The Importance of Metanoia Films

Today, people with access to the internet have little excuse for continuing to depend on state-corporate media sources. Why would anyone willingly subject himself to disinformation and propaganda? Not too mention paying for access to such unreliable information and the soul-sapping advertisements that accompany it.

It is important that we be cognizant of the search engine manipulations of Google, the biased opinions parlayed by moneyed corporate media, and the censorship of social media data-mining sites. The corporate-state media nexus wants to limit and shape what we know. The current war on WikiLeaks and Julian Assange is proof positive of this. Assange and WikiLeaks exposed horrific war crimes. It is a no-brainer that a person should be congratulated for bringing such evil perpetrated by the state to the public awareness. Instead the establishment seeks to destroy WikiLeaks, the publisher Assange, and Chelsea Manning who is accused of providing the information to WikiLeaks.

Given the corporate-state power structure’s ideological opposition to WikiLeaks and freedom on information as well as the preponderance of disinformation that emanates from monopoly media, it seems eminently responsible that people seek out credible independent sources of information. Metanoia Films stands out as a credible source.

There are plenty of independent news and information sites that provide analysis that treat the reader/viewer with respect by substantiating information provided in reports and articles with evidence, logic, and even morality. The reader/viewer who seeks veracity has an obligation to consider the facts, sources, and reasoning offered and arrive at her own conclusions.

Metanoia documentaries lay out a historical context that helps us understand how we arrived at the state of affairs we find ourselves in today. It is an understanding that is crucial to come up with solutions for a world in which far too many languish in poverty, suffer in war zones, and are degraded by the cruelties of inequality. It is an understanding that is crucial for communicating, planning, and organizing the establishment of new societies in which all may flourish and of which all may be proud.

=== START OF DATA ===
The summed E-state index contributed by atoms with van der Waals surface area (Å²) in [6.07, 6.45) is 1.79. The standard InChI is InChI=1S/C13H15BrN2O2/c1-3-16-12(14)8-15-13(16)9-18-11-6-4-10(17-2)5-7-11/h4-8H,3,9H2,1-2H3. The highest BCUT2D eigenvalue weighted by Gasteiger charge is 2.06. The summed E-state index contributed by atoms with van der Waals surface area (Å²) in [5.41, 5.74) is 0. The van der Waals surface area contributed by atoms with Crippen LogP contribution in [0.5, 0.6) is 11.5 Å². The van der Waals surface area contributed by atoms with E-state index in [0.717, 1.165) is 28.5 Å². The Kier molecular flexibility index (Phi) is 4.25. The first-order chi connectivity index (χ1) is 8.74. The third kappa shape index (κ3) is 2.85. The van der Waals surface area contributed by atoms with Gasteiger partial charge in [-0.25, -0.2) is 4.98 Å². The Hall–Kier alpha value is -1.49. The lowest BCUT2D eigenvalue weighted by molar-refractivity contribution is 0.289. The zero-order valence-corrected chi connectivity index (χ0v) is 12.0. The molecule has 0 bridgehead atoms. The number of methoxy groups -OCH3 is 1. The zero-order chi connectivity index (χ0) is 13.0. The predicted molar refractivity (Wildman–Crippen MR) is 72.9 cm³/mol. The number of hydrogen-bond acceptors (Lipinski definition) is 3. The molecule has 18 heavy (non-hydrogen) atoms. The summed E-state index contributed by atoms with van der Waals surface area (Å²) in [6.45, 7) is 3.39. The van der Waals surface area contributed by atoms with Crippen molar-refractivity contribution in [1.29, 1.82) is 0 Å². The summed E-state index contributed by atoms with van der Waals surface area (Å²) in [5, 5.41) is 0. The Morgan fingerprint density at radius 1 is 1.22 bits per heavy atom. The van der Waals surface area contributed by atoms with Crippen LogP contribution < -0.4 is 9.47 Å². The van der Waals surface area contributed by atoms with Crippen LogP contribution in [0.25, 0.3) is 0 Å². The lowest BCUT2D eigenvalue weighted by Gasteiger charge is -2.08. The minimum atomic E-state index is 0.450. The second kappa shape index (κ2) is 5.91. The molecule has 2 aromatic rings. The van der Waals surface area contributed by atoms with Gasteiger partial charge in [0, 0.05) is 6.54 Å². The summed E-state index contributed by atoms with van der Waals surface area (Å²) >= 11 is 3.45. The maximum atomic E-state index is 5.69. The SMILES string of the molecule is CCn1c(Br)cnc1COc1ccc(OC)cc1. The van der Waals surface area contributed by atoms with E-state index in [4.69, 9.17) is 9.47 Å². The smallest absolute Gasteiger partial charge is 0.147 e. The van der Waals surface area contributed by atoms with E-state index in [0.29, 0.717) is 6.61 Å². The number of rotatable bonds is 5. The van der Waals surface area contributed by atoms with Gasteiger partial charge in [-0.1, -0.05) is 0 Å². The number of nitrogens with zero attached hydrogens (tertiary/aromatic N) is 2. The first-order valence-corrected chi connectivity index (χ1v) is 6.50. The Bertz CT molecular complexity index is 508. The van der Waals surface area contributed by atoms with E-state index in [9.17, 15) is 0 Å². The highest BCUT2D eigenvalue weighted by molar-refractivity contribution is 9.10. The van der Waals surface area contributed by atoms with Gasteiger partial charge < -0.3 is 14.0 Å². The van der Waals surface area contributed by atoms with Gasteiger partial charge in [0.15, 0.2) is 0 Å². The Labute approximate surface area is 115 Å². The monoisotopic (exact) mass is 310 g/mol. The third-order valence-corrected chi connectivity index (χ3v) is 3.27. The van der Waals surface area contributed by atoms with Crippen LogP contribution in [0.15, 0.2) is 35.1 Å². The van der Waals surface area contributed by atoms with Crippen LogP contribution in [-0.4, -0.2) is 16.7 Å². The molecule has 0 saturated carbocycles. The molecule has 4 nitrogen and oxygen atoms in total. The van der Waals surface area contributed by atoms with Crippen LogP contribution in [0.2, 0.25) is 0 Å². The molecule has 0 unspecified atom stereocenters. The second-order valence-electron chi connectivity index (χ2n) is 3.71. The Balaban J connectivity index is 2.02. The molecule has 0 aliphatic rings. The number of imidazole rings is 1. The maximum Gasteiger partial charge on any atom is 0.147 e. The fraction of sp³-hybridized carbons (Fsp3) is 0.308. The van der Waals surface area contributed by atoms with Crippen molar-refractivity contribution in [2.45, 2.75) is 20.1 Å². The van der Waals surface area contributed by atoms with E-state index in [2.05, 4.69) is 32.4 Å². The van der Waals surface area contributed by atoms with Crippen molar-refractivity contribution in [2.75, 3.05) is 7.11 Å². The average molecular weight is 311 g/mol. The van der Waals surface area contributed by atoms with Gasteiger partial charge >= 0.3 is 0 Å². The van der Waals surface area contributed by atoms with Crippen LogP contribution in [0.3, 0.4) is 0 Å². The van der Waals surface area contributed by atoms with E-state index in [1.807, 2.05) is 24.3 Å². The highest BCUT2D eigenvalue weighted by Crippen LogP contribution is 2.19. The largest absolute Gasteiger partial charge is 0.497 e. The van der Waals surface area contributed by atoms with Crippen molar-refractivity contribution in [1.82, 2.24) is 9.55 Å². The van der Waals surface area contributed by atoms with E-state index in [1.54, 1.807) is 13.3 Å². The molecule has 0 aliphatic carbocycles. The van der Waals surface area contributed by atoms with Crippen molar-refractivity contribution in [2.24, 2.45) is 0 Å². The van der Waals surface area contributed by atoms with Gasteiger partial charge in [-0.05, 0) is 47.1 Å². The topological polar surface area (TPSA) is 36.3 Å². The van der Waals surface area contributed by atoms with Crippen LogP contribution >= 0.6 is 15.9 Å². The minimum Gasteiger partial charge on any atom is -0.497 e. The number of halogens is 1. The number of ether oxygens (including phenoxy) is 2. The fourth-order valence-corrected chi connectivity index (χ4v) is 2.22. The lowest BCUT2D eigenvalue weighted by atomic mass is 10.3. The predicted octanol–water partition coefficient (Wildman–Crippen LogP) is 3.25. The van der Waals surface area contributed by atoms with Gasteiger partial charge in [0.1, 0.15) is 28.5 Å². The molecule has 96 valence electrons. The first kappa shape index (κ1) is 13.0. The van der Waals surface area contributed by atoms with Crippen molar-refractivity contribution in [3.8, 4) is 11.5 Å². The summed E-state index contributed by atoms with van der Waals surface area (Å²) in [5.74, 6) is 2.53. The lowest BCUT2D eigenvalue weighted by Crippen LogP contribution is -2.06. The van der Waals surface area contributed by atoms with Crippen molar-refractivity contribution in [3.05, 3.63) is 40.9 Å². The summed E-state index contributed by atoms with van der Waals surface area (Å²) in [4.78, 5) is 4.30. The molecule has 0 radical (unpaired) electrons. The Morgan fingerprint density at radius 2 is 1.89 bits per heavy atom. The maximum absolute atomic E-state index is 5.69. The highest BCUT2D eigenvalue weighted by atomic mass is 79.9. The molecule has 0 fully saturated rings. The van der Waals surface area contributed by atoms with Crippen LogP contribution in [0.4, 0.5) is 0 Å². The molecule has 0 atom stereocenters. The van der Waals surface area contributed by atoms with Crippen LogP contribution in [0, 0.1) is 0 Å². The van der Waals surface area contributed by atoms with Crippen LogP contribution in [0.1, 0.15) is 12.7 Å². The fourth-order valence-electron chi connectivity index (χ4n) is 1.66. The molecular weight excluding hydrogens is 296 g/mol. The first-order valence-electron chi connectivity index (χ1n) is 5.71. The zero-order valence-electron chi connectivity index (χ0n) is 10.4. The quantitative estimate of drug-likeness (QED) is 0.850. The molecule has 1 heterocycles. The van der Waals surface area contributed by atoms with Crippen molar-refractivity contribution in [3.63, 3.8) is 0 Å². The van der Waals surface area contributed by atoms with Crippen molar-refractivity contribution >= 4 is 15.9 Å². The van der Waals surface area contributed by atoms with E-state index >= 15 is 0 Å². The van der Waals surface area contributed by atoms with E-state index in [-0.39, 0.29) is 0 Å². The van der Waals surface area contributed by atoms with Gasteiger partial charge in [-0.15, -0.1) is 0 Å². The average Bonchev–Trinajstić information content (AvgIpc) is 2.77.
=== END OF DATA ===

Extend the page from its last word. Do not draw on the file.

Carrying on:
Independent media is meant for independent thinkers and those who aspire to a better world. Watch Plutocracy V: Subterranean Fire and the first four parts in the Plutocracy series and become informed.

  1. For an in-depth history, read Jacques R. Pauwels, The Myth of the Good War (Toronto: Lorimer, 2015), a book which exposes US motivations during WWII as serving corporate interests.
  2. Note Canadian prime minister Trudeau’s stand on Assad in Syria, Maduro in Venezuela, Huawei and the extradition hearings on Meng Wanzhou, antagonisms with China, and antagonism with Russia’s Putin. Also consider Canada’s poor record on effectively taking on climate change. These actions differ little from president Trump south of the border.

Re-forming the Reformers

Further to previous articles,1 on the Marxist Impossibilist tradition it must sound rather bizarre to modern ears that there exist political parties that do not make demands upon the present capitalist system and its protector, the State. For many people it seems common-sense that a socialist party should advocate for something right now. Labor and left-wing parties have over the years issued manifestos listing their immediate demands, formulating platforms for various minimum programs and promoting their particular menus of transitional reforms. Amelioration of conditions by palliative changes has been the bread and butter of elected politicians for generations and, in contrast, here are the Impossibilists of the World Socialist Party of the United States and the Socialist Party of Canada declaring that they stand for socialism, only socialism, and nothing less than socialism. Yet they express the original authentic view of the Marxists. It was after the dismal results of a French election in 1881, that saw a group arise which began to advocate a more pragmatic policy, declaring “We prefer to abandon the ‘all-at-once’ tactic practised until now…We desire to divide our ideal ends into several gradual stages to make many of our demands immediate ones and hence possible of realisation.” Describing themselves as the Possibilists, they regarded socialism as a progressive social process. Those who still regarded capitalism and socialism as mutually exclusive systems and refused to budge from the revolutionary position of what has become known as ‘the maximum program’ were henceforth labelled as Impossibilists.